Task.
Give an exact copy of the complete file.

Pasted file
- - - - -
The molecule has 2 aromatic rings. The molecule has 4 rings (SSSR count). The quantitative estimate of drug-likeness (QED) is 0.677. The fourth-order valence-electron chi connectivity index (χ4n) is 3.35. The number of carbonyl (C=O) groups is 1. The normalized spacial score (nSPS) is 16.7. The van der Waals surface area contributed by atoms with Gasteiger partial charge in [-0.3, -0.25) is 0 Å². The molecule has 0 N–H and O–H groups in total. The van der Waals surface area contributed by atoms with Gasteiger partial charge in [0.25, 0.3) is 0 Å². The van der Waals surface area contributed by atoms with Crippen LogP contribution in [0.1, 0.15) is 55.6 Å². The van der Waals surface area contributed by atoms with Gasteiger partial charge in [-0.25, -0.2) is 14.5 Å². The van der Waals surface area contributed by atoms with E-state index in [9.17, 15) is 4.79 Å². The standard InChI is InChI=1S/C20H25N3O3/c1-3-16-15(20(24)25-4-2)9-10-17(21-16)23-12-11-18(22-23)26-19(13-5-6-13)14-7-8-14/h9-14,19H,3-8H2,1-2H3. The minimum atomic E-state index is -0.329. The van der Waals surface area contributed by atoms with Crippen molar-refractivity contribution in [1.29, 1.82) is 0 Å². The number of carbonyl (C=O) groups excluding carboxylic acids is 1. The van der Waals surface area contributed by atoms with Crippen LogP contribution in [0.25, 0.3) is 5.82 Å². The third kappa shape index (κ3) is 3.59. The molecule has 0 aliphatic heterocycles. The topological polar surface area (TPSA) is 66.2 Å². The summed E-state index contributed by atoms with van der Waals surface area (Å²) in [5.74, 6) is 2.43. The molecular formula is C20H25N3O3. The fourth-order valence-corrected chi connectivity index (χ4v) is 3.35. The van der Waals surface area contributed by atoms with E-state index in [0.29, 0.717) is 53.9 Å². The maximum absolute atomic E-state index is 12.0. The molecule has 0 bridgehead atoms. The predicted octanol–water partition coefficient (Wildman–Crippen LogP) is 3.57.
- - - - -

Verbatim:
The molecule has 2 aromatic rings. The molecule has 4 rings (SSSR count). The quantitative estimate of drug-likeness (QED) is 0.677. The fourth-order valence-electron chi connectivity index (χ4n) is 3.35. The number of carbonyl (C=O) groups is 1. The normalized spacial score (nSPS) is 16.7. The van der Waals surface area contributed by atoms with Gasteiger partial charge in [-0.3, -0.25) is 0 Å². The molecule has 0 N–H and O–H groups in total. The van der Waals surface area contributed by atoms with Gasteiger partial charge in [0.25, 0.3) is 0 Å². The van der Waals surface area contributed by atoms with Crippen LogP contribution in [0.1, 0.15) is 55.6 Å². The van der Waals surface area contributed by atoms with Gasteiger partial charge in [-0.25, -0.2) is 14.5 Å². The van der Waals surface area contributed by atoms with E-state index in [9.17, 15) is 4.79 Å². The standard InChI is InChI=1S/C20H25N3O3/c1-3-16-15(20(24)25-4-2)9-10-17(21-16)23-12-11-18(22-23)26-19(13-5-6-13)14-7-8-14/h9-14,19H,3-8H2,1-2H3. The minimum atomic E-state index is -0.329. The van der Waals surface area contributed by atoms with Crippen molar-refractivity contribution in [1.29, 1.82) is 0 Å². The number of carbonyl (C=O) groups excluding carboxylic acids is 1. The van der Waals surface area contributed by atoms with Crippen LogP contribution in [0.25, 0.3) is 5.82 Å². The third kappa shape index (κ3) is 3.59. The molecule has 0 aliphatic heterocycles. The topological polar surface area (TPSA) is 66.2 Å². The summed E-state index contributed by atoms with van der Waals surface area (Å²) in [5.74, 6) is 2.43. The molecular formula is C20H25N3O3. The fourth-order valence-corrected chi connectivity index (χ4v) is 3.35. The van der Waals surface area contributed by atoms with E-state index in [0.29, 0.717) is 53.9 Å². The maximum absolute atomic E-state index is 12.0. The molecule has 0 bridgehead atoms. The predicted octanol–water partition coefficient (Wildman–Crippen LogP) is 3.57.